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Quarrying
See if you can get ten out of ten in this quiz.

Quarrying

Quarrying is the extraction of rocks and other materials from the Earth's surface. It has been around for a long time - as the agriculture in Britain gradually changed from nomadic to sedentary, people constructed permanent shelters for themselves and their livestock. As time progressed, the demand for rock increased. Collecting suitable rocks that were lying around on the surface could no longer satisfy the demand so ancient Britons started to dig it out of the ground. For your GCSE Geography exams, you need to know what factors affect the location of quarries plus the social, economic and environmental impacts, advantages and disadvantages.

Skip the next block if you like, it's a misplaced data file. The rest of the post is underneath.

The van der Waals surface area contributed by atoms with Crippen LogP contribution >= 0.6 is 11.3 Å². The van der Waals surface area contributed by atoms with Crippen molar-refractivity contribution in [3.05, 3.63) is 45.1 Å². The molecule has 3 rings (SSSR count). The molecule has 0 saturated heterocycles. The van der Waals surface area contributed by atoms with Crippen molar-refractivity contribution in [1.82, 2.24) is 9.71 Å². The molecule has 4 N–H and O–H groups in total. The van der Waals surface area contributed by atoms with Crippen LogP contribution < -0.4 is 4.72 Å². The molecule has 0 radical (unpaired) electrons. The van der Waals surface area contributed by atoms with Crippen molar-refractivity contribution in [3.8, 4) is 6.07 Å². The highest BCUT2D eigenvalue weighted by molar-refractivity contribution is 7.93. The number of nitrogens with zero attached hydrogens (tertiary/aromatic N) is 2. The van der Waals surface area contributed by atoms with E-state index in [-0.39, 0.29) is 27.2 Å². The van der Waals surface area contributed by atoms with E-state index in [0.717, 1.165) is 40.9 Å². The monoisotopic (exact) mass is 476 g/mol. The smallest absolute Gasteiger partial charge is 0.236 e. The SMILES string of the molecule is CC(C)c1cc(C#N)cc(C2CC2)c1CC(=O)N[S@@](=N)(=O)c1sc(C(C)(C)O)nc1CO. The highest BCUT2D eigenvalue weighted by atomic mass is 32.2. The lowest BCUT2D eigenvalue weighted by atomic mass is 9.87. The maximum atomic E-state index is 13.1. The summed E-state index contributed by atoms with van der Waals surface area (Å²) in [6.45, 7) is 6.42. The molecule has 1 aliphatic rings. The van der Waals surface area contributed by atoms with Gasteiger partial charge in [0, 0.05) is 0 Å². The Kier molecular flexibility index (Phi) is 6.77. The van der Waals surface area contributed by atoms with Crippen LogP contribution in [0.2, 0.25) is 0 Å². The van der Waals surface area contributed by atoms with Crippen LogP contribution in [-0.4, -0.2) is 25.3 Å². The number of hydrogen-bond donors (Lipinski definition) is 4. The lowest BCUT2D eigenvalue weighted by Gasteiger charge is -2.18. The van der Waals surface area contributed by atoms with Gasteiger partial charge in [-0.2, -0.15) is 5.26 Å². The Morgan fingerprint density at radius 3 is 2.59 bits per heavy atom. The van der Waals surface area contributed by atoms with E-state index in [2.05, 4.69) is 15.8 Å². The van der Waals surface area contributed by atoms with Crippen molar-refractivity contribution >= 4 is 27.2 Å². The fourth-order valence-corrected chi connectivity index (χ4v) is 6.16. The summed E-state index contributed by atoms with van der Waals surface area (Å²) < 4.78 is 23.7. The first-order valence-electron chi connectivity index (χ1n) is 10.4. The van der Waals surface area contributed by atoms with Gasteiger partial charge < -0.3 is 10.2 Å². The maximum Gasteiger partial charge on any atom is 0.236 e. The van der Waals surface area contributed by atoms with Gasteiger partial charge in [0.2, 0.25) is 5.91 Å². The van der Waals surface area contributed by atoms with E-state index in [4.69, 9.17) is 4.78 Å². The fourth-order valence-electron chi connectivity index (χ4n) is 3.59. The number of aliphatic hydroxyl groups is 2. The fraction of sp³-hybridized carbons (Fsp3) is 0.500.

Originally, the rocks in quarries were extracted by a variety of methods, one of which was to bore a hole in the rock and then drive a wedge into the hole. This cracked the rocks and broke pieces off that could then be shaped and used for construction.

When explosives were developed, this allowed quarrying of rocks to be carried out on a much larger scale and using fewer people. It's not just rocks that are quarried, we obtain other building materials like sand and gravel which are simply dug out using large excavators.